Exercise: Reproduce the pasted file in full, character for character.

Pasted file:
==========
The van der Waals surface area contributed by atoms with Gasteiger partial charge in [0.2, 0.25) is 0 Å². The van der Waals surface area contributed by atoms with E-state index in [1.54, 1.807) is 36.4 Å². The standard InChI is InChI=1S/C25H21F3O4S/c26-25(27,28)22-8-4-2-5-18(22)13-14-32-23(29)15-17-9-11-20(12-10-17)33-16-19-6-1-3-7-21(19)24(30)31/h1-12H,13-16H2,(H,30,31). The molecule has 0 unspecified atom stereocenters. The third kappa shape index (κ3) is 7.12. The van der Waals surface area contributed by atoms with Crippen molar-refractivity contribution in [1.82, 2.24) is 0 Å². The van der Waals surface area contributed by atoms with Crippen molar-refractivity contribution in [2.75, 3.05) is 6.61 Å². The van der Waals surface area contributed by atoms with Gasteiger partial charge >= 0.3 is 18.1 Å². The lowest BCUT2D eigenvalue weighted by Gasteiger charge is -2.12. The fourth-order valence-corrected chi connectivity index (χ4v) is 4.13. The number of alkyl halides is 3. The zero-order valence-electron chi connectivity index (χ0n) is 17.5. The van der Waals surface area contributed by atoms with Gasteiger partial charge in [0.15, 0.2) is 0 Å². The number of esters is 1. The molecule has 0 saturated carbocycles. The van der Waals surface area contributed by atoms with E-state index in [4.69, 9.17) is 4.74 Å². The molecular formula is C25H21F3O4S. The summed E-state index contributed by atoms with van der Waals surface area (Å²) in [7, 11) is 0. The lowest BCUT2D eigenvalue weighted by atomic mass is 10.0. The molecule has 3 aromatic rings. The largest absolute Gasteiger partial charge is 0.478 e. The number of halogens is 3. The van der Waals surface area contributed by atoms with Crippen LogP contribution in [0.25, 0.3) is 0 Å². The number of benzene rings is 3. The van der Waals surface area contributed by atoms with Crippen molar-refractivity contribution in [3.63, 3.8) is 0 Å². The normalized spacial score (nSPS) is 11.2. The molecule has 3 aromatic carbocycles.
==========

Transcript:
The van der Waals surface area contributed by atoms with Gasteiger partial charge in [0.2, 0.25) is 0 Å². The van der Waals surface area contributed by atoms with E-state index in [1.54, 1.807) is 36.4 Å². The standard InChI is InChI=1S/C25H21F3O4S/c26-25(27,28)22-8-4-2-5-18(22)13-14-32-23(29)15-17-9-11-20(12-10-17)33-16-19-6-1-3-7-21(19)24(30)31/h1-12H,13-16H2,(H,30,31). The molecule has 0 unspecified atom stereocenters. The third kappa shape index (κ3) is 7.12. The van der Waals surface area contributed by atoms with Crippen molar-refractivity contribution in [1.82, 2.24) is 0 Å². The van der Waals surface area contributed by atoms with Crippen molar-refractivity contribution in [2.75, 3.05) is 6.61 Å². The van der Waals surface area contributed by atoms with Gasteiger partial charge >= 0.3 is 18.1 Å². The lowest BCUT2D eigenvalue weighted by Gasteiger charge is -2.12. The fourth-order valence-corrected chi connectivity index (χ4v) is 4.13. The number of alkyl halides is 3. The zero-order valence-electron chi connectivity index (χ0n) is 17.5. The van der Waals surface area contributed by atoms with Gasteiger partial charge in [0.15, 0.2) is 0 Å². The number of esters is 1. The molecule has 0 saturated carbocycles. The van der Waals surface area contributed by atoms with E-state index in [4.69, 9.17) is 4.74 Å². The molecular formula is C25H21F3O4S. The summed E-state index contributed by atoms with van der Waals surface area (Å²) in [7, 11) is 0. The lowest BCUT2D eigenvalue weighted by atomic mass is 10.0. The molecule has 3 aromatic rings. The largest absolute Gasteiger partial charge is 0.478 e. The number of halogens is 3. The van der Waals surface area contributed by atoms with Crippen LogP contribution in [0.25, 0.3) is 0 Å². The number of benzene rings is 3. The van der Waals surface area contributed by atoms with Crippen molar-refractivity contribution in [3.63, 3.8) is 0 Å². The normalized spacial score (nSPS) is 11.2. The molecule has 3 aromatic carbocycles.